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A pill to treat COVID patients gets the FDA's emergency authorization


The FDA has given doctors two new tools for treating patients with COVID-19. The regulatory agency has granted emergency use authorization to drugmakers Pfizer and Merck for their new antiviral therapies. That's good news all by itself. But even better news - it appears the new drugs will work to treat COVID cases that are caused by the omicron variant. Joining us to talk about this is NPR's Joe Palca. And Joe, we're talking about two drugs here. Let's start first with the Pfizer drug. Tell us about it.

JOE PALCA, BYLINE: Yes, it's called Paxlovid or Pax-lovid (ph), if you prefer. It works by messing with a key enzyme in the coronavirus called a protease. If you inhibit the protease, the virus can't grow and spread. You take it with another drug called ritonavir twice a day for five days. The company conducted a study in some 2,200 volunteers that showed that it could reduce the risk of hospitalization and death by close to 90% in people at high risk for the disease. Susanna Naggie is an associate professor of infectious diseases at Duke University Medical Center.

SUSANNA NAGGIE: It does appear to be a highly efficacious oral pill, which we've been waiting on for quite some time.

PALCA: And having a drug that you can give as a pill is a big deal because a doctor could just write a prescription, and the drug could be dispensed by a pharmacy, and the patient could take the pills at home as opposed to going for infusions that are needed for some of the monoclonal antibody therapies for COVID.

BLOCK: OK. So that's the Pfizer drug, Paxlovid. What about the Merck drug?

PALCA: The Merck drug is called molnupiravir, and it received an endorsement for an FDA advisory committee last month. It's also an antiviral. It works by causing errors in the RNA when the virus tries to make copies of itself. It was also tested in a large clinical trial, and the drug does reduce hospitalizations and death, but not nearly as well as Paxlovid. FDA said molnupiravir should only be used when, quote, "other FDA-authorized treatments for COVID-19 are inaccessible or are not clinically appropriate." That seems to be saying, if there's Paxlovid to be had, use that first. FDA didn't authorize molnupiravir for use in patients younger than 18 because the drug may interfere with bone and cartilage growth. The agency also said the medicine is not recommended for use during pregnancy because animal studies suggest that it could harm the fetus.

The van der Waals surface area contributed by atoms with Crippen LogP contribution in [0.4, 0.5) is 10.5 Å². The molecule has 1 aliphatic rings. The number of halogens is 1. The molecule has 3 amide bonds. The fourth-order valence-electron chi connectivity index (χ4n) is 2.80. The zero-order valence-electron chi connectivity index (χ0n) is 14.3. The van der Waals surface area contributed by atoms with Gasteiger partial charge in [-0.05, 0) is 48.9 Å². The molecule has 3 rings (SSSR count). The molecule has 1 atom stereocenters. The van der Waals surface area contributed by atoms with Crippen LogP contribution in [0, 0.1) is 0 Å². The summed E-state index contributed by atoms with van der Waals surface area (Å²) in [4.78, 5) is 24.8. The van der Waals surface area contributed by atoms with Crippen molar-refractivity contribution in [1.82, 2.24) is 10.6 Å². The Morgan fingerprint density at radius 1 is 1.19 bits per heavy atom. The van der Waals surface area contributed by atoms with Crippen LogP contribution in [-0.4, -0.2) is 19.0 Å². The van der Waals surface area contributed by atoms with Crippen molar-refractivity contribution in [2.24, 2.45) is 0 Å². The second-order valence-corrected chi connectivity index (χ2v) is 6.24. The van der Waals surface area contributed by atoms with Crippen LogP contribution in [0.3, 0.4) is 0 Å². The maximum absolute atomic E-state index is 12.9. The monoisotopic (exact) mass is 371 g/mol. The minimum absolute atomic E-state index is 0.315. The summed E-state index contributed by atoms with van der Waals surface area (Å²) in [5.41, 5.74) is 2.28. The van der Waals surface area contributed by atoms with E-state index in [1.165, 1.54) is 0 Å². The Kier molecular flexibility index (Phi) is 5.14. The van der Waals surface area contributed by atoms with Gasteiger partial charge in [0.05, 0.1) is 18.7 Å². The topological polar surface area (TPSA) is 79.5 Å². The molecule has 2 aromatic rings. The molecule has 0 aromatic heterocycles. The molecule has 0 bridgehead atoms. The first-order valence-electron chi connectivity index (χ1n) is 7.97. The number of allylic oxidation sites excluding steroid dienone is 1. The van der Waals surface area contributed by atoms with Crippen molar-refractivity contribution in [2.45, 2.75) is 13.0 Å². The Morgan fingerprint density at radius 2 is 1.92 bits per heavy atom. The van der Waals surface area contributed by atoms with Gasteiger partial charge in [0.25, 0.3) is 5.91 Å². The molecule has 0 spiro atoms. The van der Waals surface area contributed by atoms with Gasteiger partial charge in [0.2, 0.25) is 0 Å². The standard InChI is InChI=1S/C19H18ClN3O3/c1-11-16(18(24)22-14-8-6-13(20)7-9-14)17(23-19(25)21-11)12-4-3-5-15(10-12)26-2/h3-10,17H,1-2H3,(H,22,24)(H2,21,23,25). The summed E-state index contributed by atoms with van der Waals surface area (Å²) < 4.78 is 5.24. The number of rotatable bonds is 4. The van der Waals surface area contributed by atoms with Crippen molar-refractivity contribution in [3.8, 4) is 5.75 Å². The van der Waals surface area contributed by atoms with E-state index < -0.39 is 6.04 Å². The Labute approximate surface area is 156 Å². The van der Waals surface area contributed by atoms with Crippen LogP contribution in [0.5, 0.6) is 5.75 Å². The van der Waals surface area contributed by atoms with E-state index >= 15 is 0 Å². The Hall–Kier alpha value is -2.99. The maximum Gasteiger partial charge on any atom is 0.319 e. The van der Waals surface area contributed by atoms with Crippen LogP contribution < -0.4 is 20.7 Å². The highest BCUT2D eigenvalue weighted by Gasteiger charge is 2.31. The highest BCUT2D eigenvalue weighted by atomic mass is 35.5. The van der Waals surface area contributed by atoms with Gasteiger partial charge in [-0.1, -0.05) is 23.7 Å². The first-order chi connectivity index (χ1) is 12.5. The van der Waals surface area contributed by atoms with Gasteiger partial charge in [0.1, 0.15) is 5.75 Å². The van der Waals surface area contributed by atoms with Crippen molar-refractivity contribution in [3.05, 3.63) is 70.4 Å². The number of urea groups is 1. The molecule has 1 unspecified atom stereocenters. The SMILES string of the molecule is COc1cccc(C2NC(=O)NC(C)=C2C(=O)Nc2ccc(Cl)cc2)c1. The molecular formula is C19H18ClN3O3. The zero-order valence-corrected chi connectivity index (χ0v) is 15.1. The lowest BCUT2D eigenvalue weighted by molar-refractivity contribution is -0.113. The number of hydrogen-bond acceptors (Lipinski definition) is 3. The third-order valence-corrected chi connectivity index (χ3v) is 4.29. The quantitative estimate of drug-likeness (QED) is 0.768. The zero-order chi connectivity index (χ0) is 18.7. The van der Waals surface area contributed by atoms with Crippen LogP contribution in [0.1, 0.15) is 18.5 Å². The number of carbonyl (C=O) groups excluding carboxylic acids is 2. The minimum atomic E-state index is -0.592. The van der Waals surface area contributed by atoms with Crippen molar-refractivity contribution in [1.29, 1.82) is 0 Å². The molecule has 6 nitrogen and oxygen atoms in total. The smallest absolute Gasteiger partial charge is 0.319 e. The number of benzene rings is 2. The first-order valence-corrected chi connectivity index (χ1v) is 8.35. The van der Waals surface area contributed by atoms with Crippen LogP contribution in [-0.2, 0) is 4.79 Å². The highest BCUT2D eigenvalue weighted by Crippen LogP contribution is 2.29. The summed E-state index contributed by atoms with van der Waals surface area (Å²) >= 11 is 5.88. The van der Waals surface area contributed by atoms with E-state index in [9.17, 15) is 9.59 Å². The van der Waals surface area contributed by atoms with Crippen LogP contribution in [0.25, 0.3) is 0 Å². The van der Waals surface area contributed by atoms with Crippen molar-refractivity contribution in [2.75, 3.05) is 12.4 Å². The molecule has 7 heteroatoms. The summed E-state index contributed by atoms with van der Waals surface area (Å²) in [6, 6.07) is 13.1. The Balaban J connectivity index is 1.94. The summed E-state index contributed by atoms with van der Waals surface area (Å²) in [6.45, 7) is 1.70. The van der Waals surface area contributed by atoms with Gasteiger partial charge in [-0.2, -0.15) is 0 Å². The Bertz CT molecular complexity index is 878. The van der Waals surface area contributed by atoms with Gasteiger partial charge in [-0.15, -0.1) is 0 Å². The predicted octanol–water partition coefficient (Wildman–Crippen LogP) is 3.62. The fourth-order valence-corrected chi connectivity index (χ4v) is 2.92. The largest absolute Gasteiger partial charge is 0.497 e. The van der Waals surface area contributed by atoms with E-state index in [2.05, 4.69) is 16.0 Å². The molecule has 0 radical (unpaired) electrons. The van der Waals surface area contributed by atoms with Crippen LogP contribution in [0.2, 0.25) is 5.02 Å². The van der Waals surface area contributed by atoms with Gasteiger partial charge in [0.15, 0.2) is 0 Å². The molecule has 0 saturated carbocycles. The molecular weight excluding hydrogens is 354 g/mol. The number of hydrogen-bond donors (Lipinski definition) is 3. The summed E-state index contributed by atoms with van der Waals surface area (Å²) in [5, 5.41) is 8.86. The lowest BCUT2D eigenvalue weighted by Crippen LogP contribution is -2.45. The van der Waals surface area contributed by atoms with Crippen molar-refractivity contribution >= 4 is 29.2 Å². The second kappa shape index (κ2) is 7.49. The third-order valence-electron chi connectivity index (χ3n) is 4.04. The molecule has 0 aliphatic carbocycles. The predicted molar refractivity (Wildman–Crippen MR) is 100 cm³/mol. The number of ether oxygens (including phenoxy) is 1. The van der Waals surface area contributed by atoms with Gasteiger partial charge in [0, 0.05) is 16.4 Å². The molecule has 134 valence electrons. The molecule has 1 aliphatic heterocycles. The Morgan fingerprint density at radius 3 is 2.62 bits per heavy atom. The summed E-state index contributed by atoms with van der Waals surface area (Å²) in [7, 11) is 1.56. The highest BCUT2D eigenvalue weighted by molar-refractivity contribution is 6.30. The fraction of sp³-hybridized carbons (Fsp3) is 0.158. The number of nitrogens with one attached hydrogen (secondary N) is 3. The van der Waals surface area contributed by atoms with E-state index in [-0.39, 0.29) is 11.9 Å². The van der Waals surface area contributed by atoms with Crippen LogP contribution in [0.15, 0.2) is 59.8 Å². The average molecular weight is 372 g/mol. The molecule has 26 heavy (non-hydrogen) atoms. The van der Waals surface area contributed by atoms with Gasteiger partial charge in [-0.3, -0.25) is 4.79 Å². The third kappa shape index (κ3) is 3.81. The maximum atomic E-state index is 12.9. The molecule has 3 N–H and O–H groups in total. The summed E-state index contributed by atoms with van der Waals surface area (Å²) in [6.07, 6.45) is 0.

BLOCK: OK. Now, we mentioned that these drugs appear to work against the omicron variant. If vaccines, as we've heard, are less effective against omicron, why is that not the case with these drugs?

PALCA: Well, vaccines are designed based on the spike protein, and it's the spike protein that has a lot of mutations in omicron. There don't seem to be as many mutations in the genes for the protease protein, and so in theory, these drugs should work against any of the variants. And there are lab tests that suggest that's the case. But of course, to be certain, it will be necessary to test the drug in patients infected with omicron, and those tests haven't been done yet.

BLOCK: Now, you were indicating that Pfizer's drug does seem to be better, more effective than the drug from Merck. So how useful is the Merck drug going to be?

PALCA: Well, it's going to be a question of supply, I think. The Pfizer drug will only be available in the tens of thousands of doses to begin with. A Merck spokesperson said the company will be able to supply 3 million courses of its therapy by the end of January. Susanna Naggie says there will still be patients who will qualify for receiving the Merck drug.

NAGGIE: For the right person, where the risk-benefit favors taking it, I still think it's probably going to be a drug that we see used, at least for now, particularly given the numbers that we're seeing with omicron spreading in various parts of the country.

PALCA: She says any drug that will help keep people out of the hospital is a good thing.

BLOCK: That is NPR's Joe Palca talking about two drugs that have now gotten emergency use authorization from the FDA to fight COVID.

Joe, thanks so much.

PALCA: You're welcome. Transcript provided by NPR, Copyright NPR.

As special correspondent and guest host of NPR's news programs, Melissa Block brings her signature combination of warmth and incisive reporting. Her work over the decades has earned her journalism's highest honors, and has made her one of NPR's most familiar and beloved voices.
Joe Palca is a science correspondent for NPR. Since joining NPR in 1992, Palca has covered a range of science topics — everything from biomedical research to astronomy. He is currently focused on the eponymous series, "Joe's Big Idea." Stories in the series explore the minds and motivations of scientists and inventors. Palca is also the founder of NPR Scicommers – A science communication collective.